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Should Virgin Atlantic Have Retrofitted Their A330-200s Before Using Them?
Virgin Atlantic acquired four Airbus A330-200s from the now-defunct Air Berlin between February and May of this year.
While the airplanes are now in the Virgin Atlantic livery, each with their own special name, the cabins remain the same from Air Berlin.
While the interiors are all set to be retrofitted in November of this year – including the trialing of a new Upper Class product which could be rolled out onto their upcoming A350s — the airplanes were sent straight into service from the airline’s Manchester hub.
The airplanes were initially ordered so that Virgin Atlantic could continue to operate Manchester flights, while sending some of their A330-300s to Heathrow to relieve 787 operations due to ongoing engine problems.
Aditionally, the aircraft are in place to increase Manchester’s flight capacity. The airline announced a 20 percent increase in capacity from next March, including a new nonstop service to Los Angeles.
Until then, the airplanes have been scheduled to operate flights from Manchester to places like Atlanta, Boston and San Francisco.
Usually, Virgin Atlantic is able to boast 31 inches of pitch across their fleet in their standard Economy Class, including on Manchester-based A330-300s. However, on their A330-200s, passengers complain about the 30 inches of pitch. While the difference may not sound like a lot, it is certainly causing a high number of complaints.
TripAdvisor reviews of the airplane’s seat comfort and legroom show lower ratings than across the airline’s other fleet.
So, should Virgin Atlantic have retrofitted the airplanes sooner?
On one hand, unlike a lot of other airlines who have been leasing aircraft or restricting services to help keep their flights in the air as a result of the 787’s engine problems, Virgin Atlantic have bought these airplanes to make sure that Manchester can keep operations running at capacity with their own crew.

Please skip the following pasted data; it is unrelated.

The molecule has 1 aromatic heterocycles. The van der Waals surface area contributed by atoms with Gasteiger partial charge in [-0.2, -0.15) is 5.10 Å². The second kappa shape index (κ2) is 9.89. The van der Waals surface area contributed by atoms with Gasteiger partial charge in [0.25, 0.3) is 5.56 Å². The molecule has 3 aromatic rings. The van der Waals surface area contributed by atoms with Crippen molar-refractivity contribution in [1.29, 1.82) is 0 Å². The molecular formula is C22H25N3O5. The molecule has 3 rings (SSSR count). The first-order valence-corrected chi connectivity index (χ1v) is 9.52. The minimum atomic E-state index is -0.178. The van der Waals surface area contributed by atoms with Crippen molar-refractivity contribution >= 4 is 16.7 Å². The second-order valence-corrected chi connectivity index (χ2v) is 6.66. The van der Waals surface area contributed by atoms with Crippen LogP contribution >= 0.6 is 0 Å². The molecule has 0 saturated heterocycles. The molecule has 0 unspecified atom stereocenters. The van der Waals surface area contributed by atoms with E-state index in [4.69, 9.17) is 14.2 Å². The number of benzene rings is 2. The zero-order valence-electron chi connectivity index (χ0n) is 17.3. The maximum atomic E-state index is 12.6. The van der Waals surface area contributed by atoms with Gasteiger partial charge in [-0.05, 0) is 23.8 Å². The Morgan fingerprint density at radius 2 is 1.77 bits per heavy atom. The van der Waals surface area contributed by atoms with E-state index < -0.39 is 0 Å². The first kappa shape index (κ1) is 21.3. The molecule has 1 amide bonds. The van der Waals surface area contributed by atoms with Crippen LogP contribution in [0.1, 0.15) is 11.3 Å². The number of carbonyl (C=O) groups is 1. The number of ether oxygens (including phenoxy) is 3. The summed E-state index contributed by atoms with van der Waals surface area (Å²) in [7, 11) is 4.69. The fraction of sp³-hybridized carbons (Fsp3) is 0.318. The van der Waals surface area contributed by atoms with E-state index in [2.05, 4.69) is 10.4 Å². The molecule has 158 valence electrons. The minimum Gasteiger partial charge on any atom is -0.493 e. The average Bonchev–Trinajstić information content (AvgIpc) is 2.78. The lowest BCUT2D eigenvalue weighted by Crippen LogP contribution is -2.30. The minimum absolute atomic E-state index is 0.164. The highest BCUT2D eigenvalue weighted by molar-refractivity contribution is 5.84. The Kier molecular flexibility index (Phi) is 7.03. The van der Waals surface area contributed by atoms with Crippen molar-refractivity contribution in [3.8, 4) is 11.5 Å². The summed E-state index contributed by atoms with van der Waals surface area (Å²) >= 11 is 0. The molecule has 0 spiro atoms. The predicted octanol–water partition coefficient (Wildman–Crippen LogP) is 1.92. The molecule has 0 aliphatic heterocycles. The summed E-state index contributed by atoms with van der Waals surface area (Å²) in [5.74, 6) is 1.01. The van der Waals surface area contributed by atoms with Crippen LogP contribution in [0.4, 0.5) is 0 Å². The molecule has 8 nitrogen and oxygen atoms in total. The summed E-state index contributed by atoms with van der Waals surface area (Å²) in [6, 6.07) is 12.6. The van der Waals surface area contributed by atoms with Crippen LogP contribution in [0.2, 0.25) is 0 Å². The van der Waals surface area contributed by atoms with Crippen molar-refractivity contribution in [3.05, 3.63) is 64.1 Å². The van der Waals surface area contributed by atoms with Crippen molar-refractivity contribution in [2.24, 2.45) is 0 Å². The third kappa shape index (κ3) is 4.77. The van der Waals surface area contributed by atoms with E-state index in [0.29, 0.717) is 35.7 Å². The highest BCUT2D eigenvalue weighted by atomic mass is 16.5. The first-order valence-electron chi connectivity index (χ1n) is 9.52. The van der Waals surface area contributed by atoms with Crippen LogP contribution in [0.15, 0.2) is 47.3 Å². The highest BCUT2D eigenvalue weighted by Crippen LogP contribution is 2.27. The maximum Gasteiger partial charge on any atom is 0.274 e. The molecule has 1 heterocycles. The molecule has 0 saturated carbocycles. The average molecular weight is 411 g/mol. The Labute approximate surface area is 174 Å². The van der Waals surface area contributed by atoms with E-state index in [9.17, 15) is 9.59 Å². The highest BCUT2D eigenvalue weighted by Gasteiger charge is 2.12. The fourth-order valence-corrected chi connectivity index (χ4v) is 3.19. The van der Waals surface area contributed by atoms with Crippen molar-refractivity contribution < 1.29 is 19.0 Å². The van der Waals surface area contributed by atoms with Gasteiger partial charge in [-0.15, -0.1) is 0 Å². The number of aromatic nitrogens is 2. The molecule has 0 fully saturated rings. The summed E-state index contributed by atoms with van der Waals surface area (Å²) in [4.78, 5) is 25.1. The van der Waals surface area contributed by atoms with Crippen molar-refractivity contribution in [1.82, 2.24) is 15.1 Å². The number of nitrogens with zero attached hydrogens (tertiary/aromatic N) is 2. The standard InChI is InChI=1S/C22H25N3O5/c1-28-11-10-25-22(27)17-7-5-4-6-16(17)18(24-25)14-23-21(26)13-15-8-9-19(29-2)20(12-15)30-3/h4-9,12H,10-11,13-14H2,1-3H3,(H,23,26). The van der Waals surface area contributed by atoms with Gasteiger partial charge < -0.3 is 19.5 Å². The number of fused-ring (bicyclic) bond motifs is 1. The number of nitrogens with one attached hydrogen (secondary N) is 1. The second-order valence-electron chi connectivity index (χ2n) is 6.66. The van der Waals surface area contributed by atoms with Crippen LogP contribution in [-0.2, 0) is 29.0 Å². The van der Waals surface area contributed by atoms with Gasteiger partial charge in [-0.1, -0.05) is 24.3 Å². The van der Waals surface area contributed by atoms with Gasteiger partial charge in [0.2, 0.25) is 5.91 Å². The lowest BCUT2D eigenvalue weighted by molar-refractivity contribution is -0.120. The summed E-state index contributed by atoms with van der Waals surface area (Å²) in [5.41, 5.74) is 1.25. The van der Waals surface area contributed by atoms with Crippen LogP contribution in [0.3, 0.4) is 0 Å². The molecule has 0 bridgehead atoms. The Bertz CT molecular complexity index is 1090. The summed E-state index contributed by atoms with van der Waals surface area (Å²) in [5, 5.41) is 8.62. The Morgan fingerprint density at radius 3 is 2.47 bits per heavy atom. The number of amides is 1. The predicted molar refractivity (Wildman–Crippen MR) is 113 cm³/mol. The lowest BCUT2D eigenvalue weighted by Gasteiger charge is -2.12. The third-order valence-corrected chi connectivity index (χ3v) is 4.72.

This means that the airline can keep passengers satisfied as they’ll be able to get to their destination.
On the other hand, the high numbers of complaints could cause customers to choose a different airline. Thomas Cook, for example, offers 31 inches of pitch in economy and also operates to a selection of Virgin Atlantic’s Manchester destinations.
However, this could be due to brand loyalty and prices. Many people choose Virgin Atlantic for their high quality service on board, even in Economy. Also, ticket fares for these Virgin flights could be below the competition and entice customers to choose them.
While the seats may not match the airline’s regular standards, they’re still all equipped with an entertainment system, USB charging and onboard Wi-Fi. Plus, the new Economy Delight offers 34 inches of pitch for those wishing to stretch out, even in the Air Berlin cabin.
Therefore, Virgin Atlantic was right to begin services on their A330-200s to help keep flights operating before retrofitting the fleet. While there may be some disappointment because of a lower quality seat, when it comes to that or missing a trip completely, customers will compromise.
Plus, it will all turn out well for Manchester travellers after the airplanes have been refurbished as there’ll be extra flights, a new Los Angeles route and a new Upper Class experience that the hub gets to try out first.
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